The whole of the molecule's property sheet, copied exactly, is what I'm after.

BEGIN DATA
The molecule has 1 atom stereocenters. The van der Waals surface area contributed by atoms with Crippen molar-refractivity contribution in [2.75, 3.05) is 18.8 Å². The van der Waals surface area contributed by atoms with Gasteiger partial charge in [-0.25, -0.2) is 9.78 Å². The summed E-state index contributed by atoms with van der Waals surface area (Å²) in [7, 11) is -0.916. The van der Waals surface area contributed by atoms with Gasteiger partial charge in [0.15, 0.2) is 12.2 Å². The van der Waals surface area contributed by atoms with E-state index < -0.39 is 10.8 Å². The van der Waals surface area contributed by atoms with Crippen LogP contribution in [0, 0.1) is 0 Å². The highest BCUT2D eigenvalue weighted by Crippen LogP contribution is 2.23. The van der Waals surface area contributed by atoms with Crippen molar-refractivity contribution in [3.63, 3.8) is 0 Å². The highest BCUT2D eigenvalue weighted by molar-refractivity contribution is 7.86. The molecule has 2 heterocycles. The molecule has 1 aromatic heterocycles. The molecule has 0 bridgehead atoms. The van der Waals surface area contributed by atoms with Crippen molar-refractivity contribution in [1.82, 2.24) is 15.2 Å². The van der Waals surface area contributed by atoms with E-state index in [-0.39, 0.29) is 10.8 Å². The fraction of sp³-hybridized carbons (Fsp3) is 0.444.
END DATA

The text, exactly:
The molecule has 1 atom stereocenters. The van der Waals surface area contributed by atoms with Crippen molar-refractivity contribution in [2.75, 3.05) is 18.8 Å². The van der Waals surface area contributed by atoms with Gasteiger partial charge in [-0.25, -0.2) is 9.78 Å². The summed E-state index contributed by atoms with van der Waals surface area (Å²) in [7, 11) is -0.916. The van der Waals surface area contributed by atoms with Gasteiger partial charge in [0.15, 0.2) is 12.2 Å². The van der Waals surface area contributed by atoms with E-state index < -0.39 is 10.8 Å². The van der Waals surface area contributed by atoms with Crippen LogP contribution in [0, 0.1) is 0 Å². The highest BCUT2D eigenvalue weighted by Crippen LogP contribution is 2.23. The van der Waals surface area contributed by atoms with Crippen molar-refractivity contribution in [3.63, 3.8) is 0 Å². The highest BCUT2D eigenvalue weighted by molar-refractivity contribution is 7.86. The molecule has 2 heterocycles. The molecule has 1 aromatic heterocycles. The molecule has 0 bridgehead atoms. The van der Waals surface area contributed by atoms with Crippen molar-refractivity contribution in [1.82, 2.24) is 15.2 Å². The van der Waals surface area contributed by atoms with E-state index in [-0.39, 0.29) is 10.8 Å². The fraction of sp³-hybridized carbons (Fsp3) is 0.444.